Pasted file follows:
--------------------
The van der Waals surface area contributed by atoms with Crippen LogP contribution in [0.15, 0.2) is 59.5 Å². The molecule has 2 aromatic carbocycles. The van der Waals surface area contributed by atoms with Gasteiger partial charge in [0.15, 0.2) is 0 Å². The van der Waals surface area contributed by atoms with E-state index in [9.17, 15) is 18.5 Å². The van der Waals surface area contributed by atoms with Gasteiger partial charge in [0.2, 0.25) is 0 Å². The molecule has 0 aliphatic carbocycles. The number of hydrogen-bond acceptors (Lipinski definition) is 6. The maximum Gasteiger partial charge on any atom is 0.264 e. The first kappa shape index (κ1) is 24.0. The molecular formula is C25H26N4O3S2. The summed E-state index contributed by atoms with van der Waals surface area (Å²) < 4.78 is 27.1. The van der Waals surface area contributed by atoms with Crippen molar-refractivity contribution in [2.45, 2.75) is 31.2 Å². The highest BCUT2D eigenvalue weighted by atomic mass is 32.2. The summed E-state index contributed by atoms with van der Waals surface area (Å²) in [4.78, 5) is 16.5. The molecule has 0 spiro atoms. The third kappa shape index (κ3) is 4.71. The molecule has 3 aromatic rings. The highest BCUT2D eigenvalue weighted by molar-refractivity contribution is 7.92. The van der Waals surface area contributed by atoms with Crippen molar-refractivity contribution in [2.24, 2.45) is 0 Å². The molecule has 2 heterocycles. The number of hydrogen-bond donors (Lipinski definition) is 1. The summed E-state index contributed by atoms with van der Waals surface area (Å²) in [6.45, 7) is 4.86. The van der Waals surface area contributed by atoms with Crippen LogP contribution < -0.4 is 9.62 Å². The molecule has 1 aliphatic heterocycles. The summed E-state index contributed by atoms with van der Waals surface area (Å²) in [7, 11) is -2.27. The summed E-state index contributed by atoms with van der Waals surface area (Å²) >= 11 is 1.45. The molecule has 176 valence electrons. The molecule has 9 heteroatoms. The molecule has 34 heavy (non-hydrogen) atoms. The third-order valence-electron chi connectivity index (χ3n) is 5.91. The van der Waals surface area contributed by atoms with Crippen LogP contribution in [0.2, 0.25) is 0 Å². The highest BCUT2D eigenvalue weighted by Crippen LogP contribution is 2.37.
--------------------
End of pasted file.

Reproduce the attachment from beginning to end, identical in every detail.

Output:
The van der Waals surface area contributed by atoms with Crippen LogP contribution in [0.15, 0.2) is 59.5 Å². The molecule has 2 aromatic carbocycles. The van der Waals surface area contributed by atoms with Gasteiger partial charge in [0.15, 0.2) is 0 Å². The van der Waals surface area contributed by atoms with E-state index in [9.17, 15) is 18.5 Å². The van der Waals surface area contributed by atoms with Gasteiger partial charge in [0.2, 0.25) is 0 Å². The molecule has 0 aliphatic carbocycles. The number of hydrogen-bond acceptors (Lipinski definition) is 6. The maximum Gasteiger partial charge on any atom is 0.264 e. The first kappa shape index (κ1) is 24.0. The molecular formula is C25H26N4O3S2. The summed E-state index contributed by atoms with van der Waals surface area (Å²) < 4.78 is 27.1. The van der Waals surface area contributed by atoms with Crippen molar-refractivity contribution in [2.45, 2.75) is 31.2 Å². The highest BCUT2D eigenvalue weighted by atomic mass is 32.2. The summed E-state index contributed by atoms with van der Waals surface area (Å²) in [4.78, 5) is 16.5. The molecule has 0 spiro atoms. The third kappa shape index (κ3) is 4.71. The molecule has 3 aromatic rings. The highest BCUT2D eigenvalue weighted by molar-refractivity contribution is 7.92. The van der Waals surface area contributed by atoms with Crippen molar-refractivity contribution in [2.24, 2.45) is 0 Å². The molecule has 2 heterocycles. The number of hydrogen-bond donors (Lipinski definition) is 1. The summed E-state index contributed by atoms with van der Waals surface area (Å²) in [6.45, 7) is 4.86. The van der Waals surface area contributed by atoms with Crippen LogP contribution < -0.4 is 9.62 Å². The molecule has 1 aliphatic heterocycles. The summed E-state index contributed by atoms with van der Waals surface area (Å²) in [7, 11) is -2.27. The summed E-state index contributed by atoms with van der Waals surface area (Å²) >= 11 is 1.45. The molecule has 176 valence electrons. The molecule has 9 heteroatoms. The molecule has 34 heavy (non-hydrogen) atoms. The third-order valence-electron chi connectivity index (χ3n) is 5.91. The van der Waals surface area contributed by atoms with Crippen LogP contribution in [0.2, 0.25) is 0 Å². The highest BCUT2D eigenvalue weighted by Crippen LogP contribution is 2.37.